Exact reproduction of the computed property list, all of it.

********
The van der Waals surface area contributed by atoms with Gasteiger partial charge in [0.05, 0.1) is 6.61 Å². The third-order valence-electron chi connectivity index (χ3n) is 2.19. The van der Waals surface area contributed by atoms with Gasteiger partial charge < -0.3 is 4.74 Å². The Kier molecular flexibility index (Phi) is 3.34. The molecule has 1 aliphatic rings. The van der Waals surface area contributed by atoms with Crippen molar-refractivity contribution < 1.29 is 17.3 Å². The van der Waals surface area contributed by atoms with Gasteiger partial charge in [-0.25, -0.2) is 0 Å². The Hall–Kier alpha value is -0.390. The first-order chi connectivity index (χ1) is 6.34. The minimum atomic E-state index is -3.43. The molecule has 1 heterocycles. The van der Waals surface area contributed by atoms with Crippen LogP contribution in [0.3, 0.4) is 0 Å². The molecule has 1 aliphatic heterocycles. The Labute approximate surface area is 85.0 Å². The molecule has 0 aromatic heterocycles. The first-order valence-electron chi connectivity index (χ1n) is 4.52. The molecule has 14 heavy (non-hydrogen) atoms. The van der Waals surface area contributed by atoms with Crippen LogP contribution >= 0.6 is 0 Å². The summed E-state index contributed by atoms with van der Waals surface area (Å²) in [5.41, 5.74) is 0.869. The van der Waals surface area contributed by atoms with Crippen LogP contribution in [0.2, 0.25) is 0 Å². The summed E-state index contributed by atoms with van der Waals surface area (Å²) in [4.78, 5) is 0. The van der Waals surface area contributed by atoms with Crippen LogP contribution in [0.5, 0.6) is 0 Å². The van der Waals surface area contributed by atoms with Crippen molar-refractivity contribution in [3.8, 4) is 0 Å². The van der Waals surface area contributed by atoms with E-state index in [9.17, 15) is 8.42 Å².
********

The van der Waals surface area contributed by atoms with Gasteiger partial charge in [0.05, 0.1) is 6.61 Å². The third-order valence-electron chi connectivity index (χ3n) is 2.19. The van der Waals surface area contributed by atoms with Gasteiger partial charge < -0.3 is 4.74 Å². The Kier molecular flexibility index (Phi) is 3.34. The molecule has 1 aliphatic rings. The van der Waals surface area contributed by atoms with Crippen molar-refractivity contribution < 1.29 is 17.3 Å². The van der Waals surface area contributed by atoms with Gasteiger partial charge in [-0.25, -0.2) is 0 Å². The Hall–Kier alpha value is -0.390. The first-order chi connectivity index (χ1) is 6.34. The minimum atomic E-state index is -3.43. The molecule has 1 heterocycles. The van der Waals surface area contributed by atoms with Crippen LogP contribution in [0.3, 0.4) is 0 Å². The molecule has 1 aliphatic heterocycles. The Labute approximate surface area is 85.0 Å². The molecule has 0 aromatic heterocycles. The first-order valence-electron chi connectivity index (χ1n) is 4.52. The molecule has 14 heavy (non-hydrogen) atoms. The van der Waals surface area contributed by atoms with Crippen LogP contribution >= 0.6 is 0 Å². The summed E-state index contributed by atoms with van der Waals surface area (Å²) in [5.41, 5.74) is 0.869. The van der Waals surface area contributed by atoms with Crippen LogP contribution in [0.2, 0.25) is 0 Å². The summed E-state index contributed by atoms with van der Waals surface area (Å²) in [4.78, 5) is 0. The van der Waals surface area contributed by atoms with Crippen LogP contribution in [0.5, 0.6) is 0 Å². The van der Waals surface area contributed by atoms with Crippen molar-refractivity contribution in [3.8, 4) is 0 Å². The van der Waals surface area contributed by atoms with E-state index in [9.17, 15) is 8.42 Å².